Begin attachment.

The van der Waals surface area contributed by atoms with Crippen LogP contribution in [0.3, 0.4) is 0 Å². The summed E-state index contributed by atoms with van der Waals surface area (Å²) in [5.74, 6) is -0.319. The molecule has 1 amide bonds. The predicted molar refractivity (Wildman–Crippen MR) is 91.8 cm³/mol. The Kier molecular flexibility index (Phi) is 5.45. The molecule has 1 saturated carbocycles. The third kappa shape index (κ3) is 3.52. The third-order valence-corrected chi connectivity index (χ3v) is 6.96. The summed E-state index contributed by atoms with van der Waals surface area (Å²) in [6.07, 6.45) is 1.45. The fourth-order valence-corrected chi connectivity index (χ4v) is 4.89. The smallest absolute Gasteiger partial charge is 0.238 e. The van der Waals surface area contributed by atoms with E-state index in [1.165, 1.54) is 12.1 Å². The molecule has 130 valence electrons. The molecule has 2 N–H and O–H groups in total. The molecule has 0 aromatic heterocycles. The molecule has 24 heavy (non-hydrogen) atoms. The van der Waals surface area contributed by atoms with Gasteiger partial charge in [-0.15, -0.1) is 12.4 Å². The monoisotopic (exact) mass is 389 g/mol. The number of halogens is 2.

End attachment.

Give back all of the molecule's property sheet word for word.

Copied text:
The van der Waals surface area contributed by atoms with Crippen LogP contribution in [0.3, 0.4) is 0 Å². The summed E-state index contributed by atoms with van der Waals surface area (Å²) in [5.74, 6) is -0.319. The molecule has 1 amide bonds. The predicted molar refractivity (Wildman–Crippen MR) is 91.8 cm³/mol. The Kier molecular flexibility index (Phi) is 5.45. The molecule has 1 saturated carbocycles. The third kappa shape index (κ3) is 3.52. The third-order valence-corrected chi connectivity index (χ3v) is 6.96. The summed E-state index contributed by atoms with van der Waals surface area (Å²) in [6.07, 6.45) is 1.45. The fourth-order valence-corrected chi connectivity index (χ4v) is 4.89. The smallest absolute Gasteiger partial charge is 0.238 e. The van der Waals surface area contributed by atoms with E-state index in [1.165, 1.54) is 12.1 Å². The molecule has 130 valence electrons. The molecule has 2 N–H and O–H groups in total. The molecule has 0 aromatic heterocycles. The molecule has 24 heavy (non-hydrogen) atoms. The van der Waals surface area contributed by atoms with Gasteiger partial charge in [-0.15, -0.1) is 12.4 Å². The monoisotopic (exact) mass is 389 g/mol. The number of halogens is 2.